In Transit

Falling asleep on a train sounds like we're in a washing
machine, a spin cycle, shaking and shuttering. I open
my eyes, people in blue and red jerseys. Secaucus. Forty
minutes until metro station, double that until home. New
Jersey Transit and its blue and purple chairs. Always picking
the seat with no window. If I look ahead, vanilla and red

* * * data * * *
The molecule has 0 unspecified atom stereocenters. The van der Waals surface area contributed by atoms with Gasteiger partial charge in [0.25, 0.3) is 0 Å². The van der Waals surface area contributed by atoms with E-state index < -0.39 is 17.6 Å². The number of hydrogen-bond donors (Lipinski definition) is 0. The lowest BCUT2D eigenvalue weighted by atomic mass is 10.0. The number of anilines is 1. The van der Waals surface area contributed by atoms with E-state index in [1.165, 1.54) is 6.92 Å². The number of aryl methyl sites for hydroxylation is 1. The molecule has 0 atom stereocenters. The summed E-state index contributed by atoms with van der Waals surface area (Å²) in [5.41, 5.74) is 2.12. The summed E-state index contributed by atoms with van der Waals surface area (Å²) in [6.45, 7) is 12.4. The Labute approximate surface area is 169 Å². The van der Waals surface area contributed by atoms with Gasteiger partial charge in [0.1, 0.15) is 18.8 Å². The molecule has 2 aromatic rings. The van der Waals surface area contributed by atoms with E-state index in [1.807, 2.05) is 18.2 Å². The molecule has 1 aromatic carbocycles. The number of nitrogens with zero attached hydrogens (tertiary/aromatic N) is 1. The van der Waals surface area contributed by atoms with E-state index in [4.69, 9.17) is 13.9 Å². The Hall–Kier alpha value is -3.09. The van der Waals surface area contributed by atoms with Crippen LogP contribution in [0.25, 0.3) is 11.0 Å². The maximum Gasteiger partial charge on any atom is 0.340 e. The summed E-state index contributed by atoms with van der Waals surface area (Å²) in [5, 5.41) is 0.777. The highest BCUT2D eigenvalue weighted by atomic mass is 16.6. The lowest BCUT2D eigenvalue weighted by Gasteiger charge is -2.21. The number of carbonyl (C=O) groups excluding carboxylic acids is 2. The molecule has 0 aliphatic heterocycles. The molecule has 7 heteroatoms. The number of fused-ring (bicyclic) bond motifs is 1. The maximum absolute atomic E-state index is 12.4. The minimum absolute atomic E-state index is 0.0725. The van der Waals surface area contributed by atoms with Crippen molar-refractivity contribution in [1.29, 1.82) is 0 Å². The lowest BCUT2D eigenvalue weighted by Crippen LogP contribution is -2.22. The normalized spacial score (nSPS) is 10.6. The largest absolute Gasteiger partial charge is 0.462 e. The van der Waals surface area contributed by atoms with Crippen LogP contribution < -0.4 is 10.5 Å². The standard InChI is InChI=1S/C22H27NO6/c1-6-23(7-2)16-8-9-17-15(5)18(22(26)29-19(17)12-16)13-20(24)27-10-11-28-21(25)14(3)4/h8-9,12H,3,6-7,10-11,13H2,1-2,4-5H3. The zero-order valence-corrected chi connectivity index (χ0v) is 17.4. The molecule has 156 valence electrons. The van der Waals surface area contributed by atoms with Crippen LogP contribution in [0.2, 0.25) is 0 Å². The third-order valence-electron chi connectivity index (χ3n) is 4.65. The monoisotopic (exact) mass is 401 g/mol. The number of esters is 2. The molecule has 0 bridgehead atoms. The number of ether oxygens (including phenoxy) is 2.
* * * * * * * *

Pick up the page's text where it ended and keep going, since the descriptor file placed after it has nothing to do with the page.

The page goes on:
lights are scattered on the outside of our train. Without
my glasses, they look like fireworks. Inside, hands and legs
are crossed, but the hand on my lap is not the one that's on
my mind. Still, we sit reading advertisements and other signs,
trying to take notes on the best ways to travel, to live
our lives according to the stock market alternatives and
deli meats and dating websites and Con Edison. Ads telling
me to freeze my eggs so I can have children as a geriatric and
kindly reminding me to take my trash with me when
I'm at my stop, when I'm ready to leave.

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